Cut Off

Cut Off

By Cindy Lair

In the third installment of this series, we come to the process of cutting a board based on the information the board is exhibiting. This is a specific process of reading the surface of the board. The board could have a clear or flawed surface. It could also be straight or warped (having a bend) from slight to severe. It could also have wind, or twist. The board could be clear in color or have sap that has collected near a hole tapped for maple sugar. Cut off also requires knowing the length the part blank needs to be, quality required, the number needed, and how to judge each in an efficient manner—an important task that requires good eyesight and product knowledge.

The process is something like this: hold the board up, look for any obvious flaws, place the board in the saw, make a trim cut to the end of the board. Decide the longest possible cut. Make the cut. Reassess for the next cut, repeat until the board is gone.

In addition to this complicated process, we should discuss our desire to consistently keep up our efficiency, productivity, and the effective use of resources by reviewing a little history. Years ago, when I started at Schacht, we processed every piece of millwork from the S25 (surfaced two sides) lumber we brought in. Two significant changes occurred that are extremely important to our efficiency over the years.

As the company grew, the workload for cut off became enormous. Harness wood alone required 17,000 lineal feet every four weeks to keep up. If we lined the wood up end to end, this would be nearly three and a quarter miles. This is only one size of the one hundred and six sizes of hard maple we use.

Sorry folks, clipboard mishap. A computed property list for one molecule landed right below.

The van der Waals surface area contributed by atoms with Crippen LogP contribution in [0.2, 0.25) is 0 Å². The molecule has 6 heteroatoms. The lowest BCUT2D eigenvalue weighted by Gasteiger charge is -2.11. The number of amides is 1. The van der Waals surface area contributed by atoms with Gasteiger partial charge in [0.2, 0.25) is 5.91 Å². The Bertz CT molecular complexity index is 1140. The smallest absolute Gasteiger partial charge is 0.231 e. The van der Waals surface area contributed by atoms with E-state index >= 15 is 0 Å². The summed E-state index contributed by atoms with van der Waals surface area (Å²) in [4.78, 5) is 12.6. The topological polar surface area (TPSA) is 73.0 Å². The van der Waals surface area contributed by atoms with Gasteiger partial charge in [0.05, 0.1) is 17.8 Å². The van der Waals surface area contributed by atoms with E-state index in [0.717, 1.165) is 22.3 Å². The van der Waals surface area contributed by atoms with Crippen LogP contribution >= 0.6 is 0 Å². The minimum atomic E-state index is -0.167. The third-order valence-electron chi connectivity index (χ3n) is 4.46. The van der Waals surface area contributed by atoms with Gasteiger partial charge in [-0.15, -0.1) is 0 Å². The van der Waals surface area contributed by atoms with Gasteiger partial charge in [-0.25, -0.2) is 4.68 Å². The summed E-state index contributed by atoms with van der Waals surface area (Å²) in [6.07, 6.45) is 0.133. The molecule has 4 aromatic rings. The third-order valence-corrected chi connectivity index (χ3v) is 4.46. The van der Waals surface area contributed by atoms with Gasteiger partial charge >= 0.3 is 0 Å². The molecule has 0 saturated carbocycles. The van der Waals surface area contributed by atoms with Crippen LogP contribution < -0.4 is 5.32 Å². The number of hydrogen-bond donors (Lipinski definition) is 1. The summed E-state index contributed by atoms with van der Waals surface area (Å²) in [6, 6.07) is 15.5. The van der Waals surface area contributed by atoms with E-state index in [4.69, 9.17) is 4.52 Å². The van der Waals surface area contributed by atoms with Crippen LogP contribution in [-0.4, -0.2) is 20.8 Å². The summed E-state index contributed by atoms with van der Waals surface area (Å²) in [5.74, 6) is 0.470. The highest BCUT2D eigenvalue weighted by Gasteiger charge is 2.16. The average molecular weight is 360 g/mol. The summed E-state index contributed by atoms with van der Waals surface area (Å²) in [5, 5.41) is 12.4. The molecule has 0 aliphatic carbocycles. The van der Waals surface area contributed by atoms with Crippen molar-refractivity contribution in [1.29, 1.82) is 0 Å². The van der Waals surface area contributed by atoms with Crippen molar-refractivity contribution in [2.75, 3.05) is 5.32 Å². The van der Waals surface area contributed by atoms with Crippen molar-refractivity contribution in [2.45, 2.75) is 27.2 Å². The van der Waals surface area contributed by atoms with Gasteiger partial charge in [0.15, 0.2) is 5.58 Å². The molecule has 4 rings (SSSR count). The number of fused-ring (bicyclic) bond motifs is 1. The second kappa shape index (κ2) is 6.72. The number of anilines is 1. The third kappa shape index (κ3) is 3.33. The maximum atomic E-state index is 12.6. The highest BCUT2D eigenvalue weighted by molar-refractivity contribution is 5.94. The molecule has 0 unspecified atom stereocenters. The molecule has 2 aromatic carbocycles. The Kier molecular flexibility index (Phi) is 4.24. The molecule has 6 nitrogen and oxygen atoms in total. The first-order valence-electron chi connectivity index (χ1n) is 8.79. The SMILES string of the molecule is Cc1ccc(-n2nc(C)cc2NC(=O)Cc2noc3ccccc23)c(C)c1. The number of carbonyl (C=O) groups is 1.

Consequently, we struck a deal with a dowel maker. We would use their off fall or waste wood instead of it going to the landfill. Do not misunderstand. This is perfectly good wood that is just too small to become a dowel. The company would process the wood to size and length, and ship it to us—an efficient and cost-effective way to save resources for both companies and the environment. We have expanded the sizes we buy so as to spend less time ripping and moulding, both processes which require specialized skills that are difficult to come by in the current labor market.

The second significant factor during this time is purchasing CNC machines (computer numerical controlled) to make many of our parts. We could not process wood fast enough to keep these machines busy without our arrangement with the dowel maker. The speed and accuracy of the CNC forces a change in the machinery need to accomplish cut off. Originally, we had an industrial cut-off saw, but it was not accurate enough for the CNC machines which allow only a ten thousands’ variability. We now have a CNC cut-off saw. The out-feed table has a sliding stop controlled by pre-programmed buttons on a screen, which is simply touched, allowing the stop to locate itself. This eliminated the time-consuming process of hand setting the stops and is extremely accurate.

Once parts are cut, they are scheduled for either the CNC or hand operations.


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